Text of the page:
Being involved in a car accident can be a scary experience. You may not see it coming, which doesn’t give you time to react. And if you become involved in a rear end collision, you may feel at a loss as to what to do next.
Rear-end collisions are often chalked up as minor accidents, but the truth is they can cause serious bodily harm, property damage, and even death. Studies show that a whopping 88% of rear end collisions are caused by driver negligence, including following too closely or texting and driving. The cars they collide with are usually unsuspecting victims that have little or no control over the accident.
Still, it’s important for you to know how to take control if you do become rear-ended. While you can’t prevent a collision, you can improve your chances of gaining an optimal outcome by following these best practices:
Check the Welfare of Your Passengers
First and foremost, you should check to see if your or your passengers are okay after the rear end collision. The impact of the accident can put serious strain and stress on the body, including whiplash and traumatic brain injury.
If you or a passenger are injured and need medical attention, your first priority should be to call an ambulance. Everything else can wait.
Call the Local Authorities
Local police agencies are usually responsible for handling accidents. Call your local emergency number so that the dispatcher can send help right away. Make sure to specify If there are injuries, as police will usually arrive on scene faster.
The responding officers will try to piece together what happened. To do this, they will take statements from drivers and their passengers, along with potential witnesses who can verify details. The police are tasked with finding who is at fault for the accident (usually it’s the person who rear ends the other driver, but that is not always the case). They will determine the cause of the accident and provide you with insurance paperwork and other information to help you move forward.
Regardless of who you think is at fault, it’s best not to admit fault or place blame at any point of the accident. There could be underlying causes or factors that contribute to the accident, and it’s up to the police to assign blame. If you become rear ended, this usually isn’t an issue. If you’re the one who rear ended another driver, it’s still best not to admit fault to avoid compromising the investigation.
Give a Statement to Police
The police should ask you for a statement, so be as detailed as possible. They’ll want to know what you were doing at the time of the collision, what the weather was like, and anything else that can help them recreate the scene. It’s important not to leave anything out, as inconsistencies that might arise later could muddy your story.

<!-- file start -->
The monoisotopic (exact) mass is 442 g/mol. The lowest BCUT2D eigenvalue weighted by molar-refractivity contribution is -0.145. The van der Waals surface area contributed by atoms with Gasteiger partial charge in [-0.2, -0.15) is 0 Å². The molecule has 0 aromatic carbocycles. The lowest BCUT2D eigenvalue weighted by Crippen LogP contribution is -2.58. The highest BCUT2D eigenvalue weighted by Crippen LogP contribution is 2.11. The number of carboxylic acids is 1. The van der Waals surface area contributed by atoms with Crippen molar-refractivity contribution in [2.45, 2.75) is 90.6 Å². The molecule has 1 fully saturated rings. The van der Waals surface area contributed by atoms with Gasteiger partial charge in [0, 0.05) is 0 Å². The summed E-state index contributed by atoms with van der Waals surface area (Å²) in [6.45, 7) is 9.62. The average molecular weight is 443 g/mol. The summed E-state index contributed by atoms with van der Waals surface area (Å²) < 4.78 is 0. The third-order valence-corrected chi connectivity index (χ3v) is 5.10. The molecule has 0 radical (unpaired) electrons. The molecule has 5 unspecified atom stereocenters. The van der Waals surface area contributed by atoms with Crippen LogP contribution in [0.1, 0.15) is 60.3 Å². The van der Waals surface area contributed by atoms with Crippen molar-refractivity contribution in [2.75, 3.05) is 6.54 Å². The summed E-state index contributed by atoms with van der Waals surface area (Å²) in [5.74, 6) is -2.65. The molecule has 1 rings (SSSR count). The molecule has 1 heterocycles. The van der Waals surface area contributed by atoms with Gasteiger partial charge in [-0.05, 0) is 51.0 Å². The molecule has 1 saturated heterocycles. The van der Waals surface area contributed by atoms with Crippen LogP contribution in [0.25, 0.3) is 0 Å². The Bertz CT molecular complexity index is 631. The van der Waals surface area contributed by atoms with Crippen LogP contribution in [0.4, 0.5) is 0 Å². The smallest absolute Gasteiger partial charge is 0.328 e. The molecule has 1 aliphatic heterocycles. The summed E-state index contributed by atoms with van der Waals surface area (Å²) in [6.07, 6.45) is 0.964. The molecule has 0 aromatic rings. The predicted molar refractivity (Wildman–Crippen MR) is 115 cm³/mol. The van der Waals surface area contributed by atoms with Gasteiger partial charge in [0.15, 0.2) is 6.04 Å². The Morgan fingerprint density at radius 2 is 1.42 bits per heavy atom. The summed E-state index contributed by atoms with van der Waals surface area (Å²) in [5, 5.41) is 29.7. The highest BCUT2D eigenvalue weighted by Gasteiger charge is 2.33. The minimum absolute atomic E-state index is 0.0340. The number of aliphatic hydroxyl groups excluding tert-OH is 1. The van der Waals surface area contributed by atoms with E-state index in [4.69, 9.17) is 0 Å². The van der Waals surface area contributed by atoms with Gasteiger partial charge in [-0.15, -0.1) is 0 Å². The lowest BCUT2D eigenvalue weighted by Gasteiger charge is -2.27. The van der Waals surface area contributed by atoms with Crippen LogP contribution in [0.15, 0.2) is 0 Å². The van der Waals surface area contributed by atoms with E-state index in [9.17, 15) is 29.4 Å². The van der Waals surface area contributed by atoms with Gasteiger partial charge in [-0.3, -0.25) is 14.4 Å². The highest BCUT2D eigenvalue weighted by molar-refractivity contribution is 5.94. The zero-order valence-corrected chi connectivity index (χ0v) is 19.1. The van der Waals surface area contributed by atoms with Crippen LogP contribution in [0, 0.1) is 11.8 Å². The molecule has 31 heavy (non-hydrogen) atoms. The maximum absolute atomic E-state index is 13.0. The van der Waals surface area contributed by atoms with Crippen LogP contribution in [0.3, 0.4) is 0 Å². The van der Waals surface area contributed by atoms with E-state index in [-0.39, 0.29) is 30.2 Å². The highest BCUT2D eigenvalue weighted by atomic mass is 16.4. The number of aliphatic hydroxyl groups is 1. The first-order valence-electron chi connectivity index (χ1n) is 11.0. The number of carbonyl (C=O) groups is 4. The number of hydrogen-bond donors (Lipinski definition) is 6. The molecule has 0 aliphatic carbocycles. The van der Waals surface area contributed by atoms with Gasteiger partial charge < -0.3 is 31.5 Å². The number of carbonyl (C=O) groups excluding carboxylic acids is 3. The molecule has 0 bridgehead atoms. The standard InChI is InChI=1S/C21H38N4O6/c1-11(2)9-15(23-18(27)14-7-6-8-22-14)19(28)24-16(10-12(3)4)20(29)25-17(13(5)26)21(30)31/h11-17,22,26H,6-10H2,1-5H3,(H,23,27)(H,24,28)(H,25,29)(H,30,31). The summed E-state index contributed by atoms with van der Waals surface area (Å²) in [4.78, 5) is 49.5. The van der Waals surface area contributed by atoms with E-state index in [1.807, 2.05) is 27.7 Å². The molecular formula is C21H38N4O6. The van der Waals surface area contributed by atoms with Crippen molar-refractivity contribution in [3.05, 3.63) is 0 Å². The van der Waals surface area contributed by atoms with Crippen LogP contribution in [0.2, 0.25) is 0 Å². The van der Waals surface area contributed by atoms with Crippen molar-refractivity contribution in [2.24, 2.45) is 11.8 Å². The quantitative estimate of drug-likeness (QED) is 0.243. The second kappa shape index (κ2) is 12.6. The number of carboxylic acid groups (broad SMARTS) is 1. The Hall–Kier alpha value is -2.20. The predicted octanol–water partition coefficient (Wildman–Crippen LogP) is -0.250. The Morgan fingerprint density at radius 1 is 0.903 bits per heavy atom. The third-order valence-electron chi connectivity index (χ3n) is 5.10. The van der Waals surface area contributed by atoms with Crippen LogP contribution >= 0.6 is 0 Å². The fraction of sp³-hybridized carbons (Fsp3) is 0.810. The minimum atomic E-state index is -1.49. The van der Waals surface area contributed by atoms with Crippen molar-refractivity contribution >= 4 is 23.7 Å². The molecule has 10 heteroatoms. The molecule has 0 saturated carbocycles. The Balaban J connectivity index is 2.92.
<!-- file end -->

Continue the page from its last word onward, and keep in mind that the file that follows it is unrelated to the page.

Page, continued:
It’s a good idea to take photos of the accident, including the damage to your car and other driver’s car. These photos can be used as evidence to support your claim.
Provide Police with Dashcam Footage from Your Car
Dashcams are growing in popularity, and not just because they’re cool gadgets to have. If you’re involved in any type of a collision, and that includes being rear-ended, your dashcam can provide useful evidence to the police.
For example, the BlackVue DR900X-2CH model has a front and rear camera that captures footage in 4K UHD and full HD image quality respectively, which means users can capture the entire collision on camera to assist in the investigation.
In fact, dashcams have helped numerous drivers set the record straight to avoid being placed at fault in an accident. This gives you hard proof instead of your word against the other driver’s, giving you more peace of mind while you’re on the road.
Check on the Other Driver
If you’re not seriously injured, it’s common decency to check on the other driver’s well being. Call for medical attention if they need it, and get their name and contact information. It’s not an admission of guilt to ask if they are okay, but keep your conversation to a minimum.
Go to the Hospital
Not all injuries are evident upon the moment of impact in a rear end collision. In many cases, you may not feel the effects of an injury until days or weeks later.
The most common types of injuries associated with a rear end collision are
● Spinal cord injury
● Traumatic brain injury
● Broken bones
● Neck or back injury
The best way to assess any bodily damages is to go to the hospital for an exam, even if you don’t think you’ve sustained any major injury. Going to the hospital immediately following an accident can make your claim more credible and make it easier to recoup any losses. The other driver’s insurance should pay for medical bills, even if they only have the minimum required insurance.
To sum up, there are certain steps you can take when you are involved in a rear-end collision. Following these steps will help you minimize the stress and streamline the entire process – from the peace of mind of knowing what to do, to a smooth and painless insurance claim process. The most important thing is to check if everyone involved is safe and well. The next step is to call the emergency services if needed, and the local authorities. Then you can give your statement and provide dashcam footage if necessary.
Lastly, even if you felt alright during the incident, it’s best to go for a check-up afterwards, as not all injuries are evident right away.
We hope this article helps you in the stressful situation that is having your vehicle rear-ended.